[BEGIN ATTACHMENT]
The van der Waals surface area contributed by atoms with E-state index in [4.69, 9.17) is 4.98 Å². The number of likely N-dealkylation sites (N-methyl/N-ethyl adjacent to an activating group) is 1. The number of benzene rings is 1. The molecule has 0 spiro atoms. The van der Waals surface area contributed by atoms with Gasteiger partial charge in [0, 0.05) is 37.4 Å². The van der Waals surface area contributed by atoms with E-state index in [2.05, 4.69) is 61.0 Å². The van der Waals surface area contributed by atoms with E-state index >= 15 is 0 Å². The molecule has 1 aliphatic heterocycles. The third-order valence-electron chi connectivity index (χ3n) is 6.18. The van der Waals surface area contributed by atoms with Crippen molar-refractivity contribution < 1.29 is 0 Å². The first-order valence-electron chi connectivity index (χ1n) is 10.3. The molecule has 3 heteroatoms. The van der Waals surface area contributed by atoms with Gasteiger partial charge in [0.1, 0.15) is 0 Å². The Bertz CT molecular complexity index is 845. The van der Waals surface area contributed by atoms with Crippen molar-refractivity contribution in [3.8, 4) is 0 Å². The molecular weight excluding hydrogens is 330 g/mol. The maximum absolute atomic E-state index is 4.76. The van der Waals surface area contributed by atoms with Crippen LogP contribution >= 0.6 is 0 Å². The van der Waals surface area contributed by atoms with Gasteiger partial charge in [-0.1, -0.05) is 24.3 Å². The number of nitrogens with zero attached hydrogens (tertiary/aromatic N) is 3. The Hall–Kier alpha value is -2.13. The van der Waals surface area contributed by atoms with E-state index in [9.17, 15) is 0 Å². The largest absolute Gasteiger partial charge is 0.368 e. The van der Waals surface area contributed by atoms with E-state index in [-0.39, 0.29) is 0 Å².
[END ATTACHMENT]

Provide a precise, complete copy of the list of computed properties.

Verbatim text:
The van der Waals surface area contributed by atoms with E-state index in [4.69, 9.17) is 4.98 Å². The number of likely N-dealkylation sites (N-methyl/N-ethyl adjacent to an activating group) is 1. The number of benzene rings is 1. The molecule has 0 spiro atoms. The van der Waals surface area contributed by atoms with Gasteiger partial charge in [0, 0.05) is 37.4 Å². The van der Waals surface area contributed by atoms with E-state index in [2.05, 4.69) is 61.0 Å². The van der Waals surface area contributed by atoms with E-state index >= 15 is 0 Å². The molecule has 1 aliphatic heterocycles. The third-order valence-electron chi connectivity index (χ3n) is 6.18. The van der Waals surface area contributed by atoms with Crippen molar-refractivity contribution < 1.29 is 0 Å². The first-order valence-electron chi connectivity index (χ1n) is 10.3. The molecule has 3 heteroatoms. The van der Waals surface area contributed by atoms with Gasteiger partial charge in [0.1, 0.15) is 0 Å². The Bertz CT molecular complexity index is 845. The van der Waals surface area contributed by atoms with Crippen molar-refractivity contribution in [3.8, 4) is 0 Å². The molecular weight excluding hydrogens is 330 g/mol. The maximum absolute atomic E-state index is 4.76. The van der Waals surface area contributed by atoms with Crippen LogP contribution >= 0.6 is 0 Å². The van der Waals surface area contributed by atoms with Gasteiger partial charge in [-0.1, -0.05) is 24.3 Å². The number of nitrogens with zero attached hydrogens (tertiary/aromatic N) is 3. The Hall–Kier alpha value is -2.13. The van der Waals surface area contributed by atoms with E-state index in [9.17, 15) is 0 Å². The largest absolute Gasteiger partial charge is 0.368 e. The van der Waals surface area contributed by atoms with E-state index in [-0.39, 0.29) is 0 Å².